Discussion

It is important to understand the biological,  developmental and sociocultural components that combined work together to cause mental illness

Genetics, injury and trauma, and hormonal fluctuations all contribute to psychopathology. Alzheimer’s, bipolar disorder and depression all have been found to have genetic tendency to run in families. Trauma to the temporal lobes in a traumatic brain injury can cause memory loss and personality changes (Sadock, Sadock and Ruiz, 2015).  Estrogen and progesterone fluctuations during menopause and menarche can cause mood swings and hypothyroidism has been known to cause depression (Sadock, Sadock, and Ruiz, 2015). Imbalances of neurotransmitters like serotonin and dopamine cause depression and psychosis.

Having a genetic predisposition for an illness like bipolar or schizophrenia does not mean that a person will necessarily manifest that illness (Butcher and Kendall, 2018). Environmental factors like marijuana use or emotional trauma and stress can trigger the gene to be expressed ( Butcher and Kendall, 2018). Delayed or absent bonding between mothers and babies can cause reactive attachment disorder and is thought to be a cause of borderline personality disorder ( Butcher and Kendall, 2018). Reactive attachment disorder is very common in babies from Eastern European orphanages because they do not get the skin to skin contact that allows them to bond (Butcher and Kendall, 2018).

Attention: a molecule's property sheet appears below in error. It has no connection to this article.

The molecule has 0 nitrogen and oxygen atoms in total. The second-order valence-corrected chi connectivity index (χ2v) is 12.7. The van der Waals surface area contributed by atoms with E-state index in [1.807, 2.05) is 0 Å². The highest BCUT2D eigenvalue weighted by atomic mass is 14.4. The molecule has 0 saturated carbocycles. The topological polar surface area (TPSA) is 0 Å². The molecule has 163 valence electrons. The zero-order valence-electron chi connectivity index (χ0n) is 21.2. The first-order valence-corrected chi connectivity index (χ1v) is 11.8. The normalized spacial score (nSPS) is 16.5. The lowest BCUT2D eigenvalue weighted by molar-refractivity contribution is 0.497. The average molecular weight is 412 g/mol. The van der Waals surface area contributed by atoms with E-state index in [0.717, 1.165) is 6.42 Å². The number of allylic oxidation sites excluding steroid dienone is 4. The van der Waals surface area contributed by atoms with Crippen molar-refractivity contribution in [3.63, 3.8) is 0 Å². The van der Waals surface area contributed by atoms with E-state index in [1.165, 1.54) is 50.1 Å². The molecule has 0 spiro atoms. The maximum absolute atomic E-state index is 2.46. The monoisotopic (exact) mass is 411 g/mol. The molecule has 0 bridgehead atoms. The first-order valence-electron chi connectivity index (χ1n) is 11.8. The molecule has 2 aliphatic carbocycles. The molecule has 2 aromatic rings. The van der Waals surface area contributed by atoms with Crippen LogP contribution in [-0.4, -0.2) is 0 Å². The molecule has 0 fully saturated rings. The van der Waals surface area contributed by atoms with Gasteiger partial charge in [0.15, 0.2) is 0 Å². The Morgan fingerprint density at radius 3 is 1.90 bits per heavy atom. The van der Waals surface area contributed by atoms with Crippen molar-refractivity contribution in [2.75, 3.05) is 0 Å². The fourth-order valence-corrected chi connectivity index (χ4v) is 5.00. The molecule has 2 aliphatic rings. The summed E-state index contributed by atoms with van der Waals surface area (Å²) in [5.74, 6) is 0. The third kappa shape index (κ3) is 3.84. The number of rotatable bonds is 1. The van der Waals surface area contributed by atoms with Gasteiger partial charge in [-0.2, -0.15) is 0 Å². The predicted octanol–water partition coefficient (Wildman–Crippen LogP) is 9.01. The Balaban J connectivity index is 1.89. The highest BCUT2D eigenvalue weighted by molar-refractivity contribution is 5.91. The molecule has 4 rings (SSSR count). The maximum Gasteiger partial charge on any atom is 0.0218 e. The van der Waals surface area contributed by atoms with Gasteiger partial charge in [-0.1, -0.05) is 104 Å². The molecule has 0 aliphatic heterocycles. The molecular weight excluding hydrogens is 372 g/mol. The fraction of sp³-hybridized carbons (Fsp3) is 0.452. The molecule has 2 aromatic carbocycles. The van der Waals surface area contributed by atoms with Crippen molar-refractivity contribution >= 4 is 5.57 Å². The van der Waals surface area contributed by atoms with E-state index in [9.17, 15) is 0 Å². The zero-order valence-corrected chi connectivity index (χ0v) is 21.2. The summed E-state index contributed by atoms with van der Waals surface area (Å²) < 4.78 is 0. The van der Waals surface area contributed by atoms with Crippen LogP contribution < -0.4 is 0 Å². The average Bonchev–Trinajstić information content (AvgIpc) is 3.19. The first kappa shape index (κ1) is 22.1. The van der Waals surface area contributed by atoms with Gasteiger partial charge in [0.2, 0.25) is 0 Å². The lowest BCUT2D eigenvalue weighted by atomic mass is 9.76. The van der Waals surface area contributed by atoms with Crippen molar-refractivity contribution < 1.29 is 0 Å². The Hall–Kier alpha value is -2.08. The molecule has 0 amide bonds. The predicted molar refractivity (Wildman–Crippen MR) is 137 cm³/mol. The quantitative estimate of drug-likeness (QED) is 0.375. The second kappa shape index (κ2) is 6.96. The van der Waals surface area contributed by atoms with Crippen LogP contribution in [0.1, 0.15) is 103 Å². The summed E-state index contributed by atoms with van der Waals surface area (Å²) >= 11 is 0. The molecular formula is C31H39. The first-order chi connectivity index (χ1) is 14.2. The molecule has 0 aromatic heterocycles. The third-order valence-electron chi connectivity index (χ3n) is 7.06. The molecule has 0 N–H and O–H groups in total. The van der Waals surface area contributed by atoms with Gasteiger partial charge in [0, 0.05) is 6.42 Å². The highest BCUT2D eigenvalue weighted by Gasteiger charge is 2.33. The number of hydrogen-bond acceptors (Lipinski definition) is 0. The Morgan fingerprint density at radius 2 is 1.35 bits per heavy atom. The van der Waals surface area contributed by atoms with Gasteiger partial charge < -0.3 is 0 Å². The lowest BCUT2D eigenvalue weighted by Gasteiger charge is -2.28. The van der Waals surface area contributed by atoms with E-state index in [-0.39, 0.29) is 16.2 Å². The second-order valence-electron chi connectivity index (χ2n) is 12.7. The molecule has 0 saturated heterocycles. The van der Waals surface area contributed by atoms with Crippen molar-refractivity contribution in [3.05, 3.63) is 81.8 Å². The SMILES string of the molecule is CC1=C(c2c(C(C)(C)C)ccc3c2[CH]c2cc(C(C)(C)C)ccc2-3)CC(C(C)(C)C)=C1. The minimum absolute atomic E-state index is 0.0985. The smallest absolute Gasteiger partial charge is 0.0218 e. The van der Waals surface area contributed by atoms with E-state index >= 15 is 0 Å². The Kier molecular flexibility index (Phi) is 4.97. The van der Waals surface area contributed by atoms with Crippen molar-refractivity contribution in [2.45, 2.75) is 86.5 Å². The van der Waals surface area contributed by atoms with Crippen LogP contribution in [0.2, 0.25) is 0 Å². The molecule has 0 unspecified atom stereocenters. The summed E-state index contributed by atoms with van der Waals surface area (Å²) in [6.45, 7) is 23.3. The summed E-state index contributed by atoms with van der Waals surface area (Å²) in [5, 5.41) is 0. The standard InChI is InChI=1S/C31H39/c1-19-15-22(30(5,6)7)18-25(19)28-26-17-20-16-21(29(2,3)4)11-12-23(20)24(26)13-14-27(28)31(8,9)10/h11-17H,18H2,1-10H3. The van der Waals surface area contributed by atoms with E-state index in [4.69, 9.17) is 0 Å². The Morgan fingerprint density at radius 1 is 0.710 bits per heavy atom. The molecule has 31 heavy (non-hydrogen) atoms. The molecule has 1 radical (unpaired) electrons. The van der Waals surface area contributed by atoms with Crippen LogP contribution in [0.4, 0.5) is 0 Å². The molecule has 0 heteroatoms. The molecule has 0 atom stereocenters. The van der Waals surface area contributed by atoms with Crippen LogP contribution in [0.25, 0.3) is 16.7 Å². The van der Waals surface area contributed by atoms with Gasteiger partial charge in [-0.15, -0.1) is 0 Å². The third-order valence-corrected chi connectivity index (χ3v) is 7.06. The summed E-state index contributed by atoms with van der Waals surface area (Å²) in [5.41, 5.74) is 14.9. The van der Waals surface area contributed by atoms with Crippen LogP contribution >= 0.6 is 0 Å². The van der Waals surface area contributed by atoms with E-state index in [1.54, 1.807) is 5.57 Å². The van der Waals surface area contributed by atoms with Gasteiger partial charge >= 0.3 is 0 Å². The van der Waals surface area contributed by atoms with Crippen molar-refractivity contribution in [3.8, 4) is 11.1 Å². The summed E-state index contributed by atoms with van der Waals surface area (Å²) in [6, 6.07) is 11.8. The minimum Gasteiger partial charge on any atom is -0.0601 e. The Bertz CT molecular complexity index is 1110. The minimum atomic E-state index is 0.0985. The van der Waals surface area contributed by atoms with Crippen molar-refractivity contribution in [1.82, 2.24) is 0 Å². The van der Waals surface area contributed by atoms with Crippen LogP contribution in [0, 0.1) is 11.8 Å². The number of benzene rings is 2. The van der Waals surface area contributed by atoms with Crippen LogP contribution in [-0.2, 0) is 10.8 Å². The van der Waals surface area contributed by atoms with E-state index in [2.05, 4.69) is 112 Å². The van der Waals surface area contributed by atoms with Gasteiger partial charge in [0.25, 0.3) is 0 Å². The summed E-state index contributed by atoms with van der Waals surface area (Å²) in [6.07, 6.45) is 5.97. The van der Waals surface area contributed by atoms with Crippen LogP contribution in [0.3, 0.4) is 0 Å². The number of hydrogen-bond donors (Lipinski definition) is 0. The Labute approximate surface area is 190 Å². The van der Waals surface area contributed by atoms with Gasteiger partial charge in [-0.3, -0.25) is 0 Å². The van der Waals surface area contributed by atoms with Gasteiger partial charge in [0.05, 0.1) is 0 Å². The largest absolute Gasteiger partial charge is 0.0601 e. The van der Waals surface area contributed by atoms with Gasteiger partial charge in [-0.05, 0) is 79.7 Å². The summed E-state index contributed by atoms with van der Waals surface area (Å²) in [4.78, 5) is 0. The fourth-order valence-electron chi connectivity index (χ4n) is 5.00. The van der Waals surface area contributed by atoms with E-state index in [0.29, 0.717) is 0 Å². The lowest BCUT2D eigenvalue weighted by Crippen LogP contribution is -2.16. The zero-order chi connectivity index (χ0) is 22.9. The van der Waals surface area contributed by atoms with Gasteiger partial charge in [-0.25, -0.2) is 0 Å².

Cultural competence is vital in accurately assessing for mental illness. In Asian cultures, mental illness is socially unacceptable so they often present with somatic complaints like sleeplessness, irritability, headache and GI upset, that fall under a label formerly referred to as neurasthenia, now called shenjing shuairuo (Schwartz, 2002). In Western cultures, these symptoms would fall under the category of anxiety or depressive disorders, but patients are not likely to seek help for a mental illness but they treat shenjing shuairuo with rest, healthy food and mild exercise (Schwartz, 2002).

References

Butcher, J. N., & Kendall, P. C. (2018). Introduction to childhood and adolescent psychopathology. In J. N. Butcher & P. C. Kendall (Eds.), APA handbook of psychopathology: Child and adolescent psychopathology., Vol. 2. (pp. 3–14). American Psychological Association. https://doi-org.ezp.waldenulibrary.org/10.1037/0000065-001

Cheung, F. M., & Mak, W. W. S. (2018). Sociocultural factors in psychopathology. In J. N. Butcher & J. M. Hooley (Eds.), APA handbook of psychopathology: Psychopathology: Understanding, assessing, and treating adult mental disorders., Vol. 1. (pp. 127–147). American Psychological Association. https://doi-org.ezp.waldenulibrary.org/10.1037/0000064-006

Schwartz, P.Y. (2002). Why is neurasthenia important in Asian cultures? Western Journal of Medicine, 176(4), 257

Sadock, B. J., Sadock, V. A., & Ruiz, P. (2015). Kaplan & Sadock’s synopsis of psychiatry (11th ed.). Wolters Kluwer.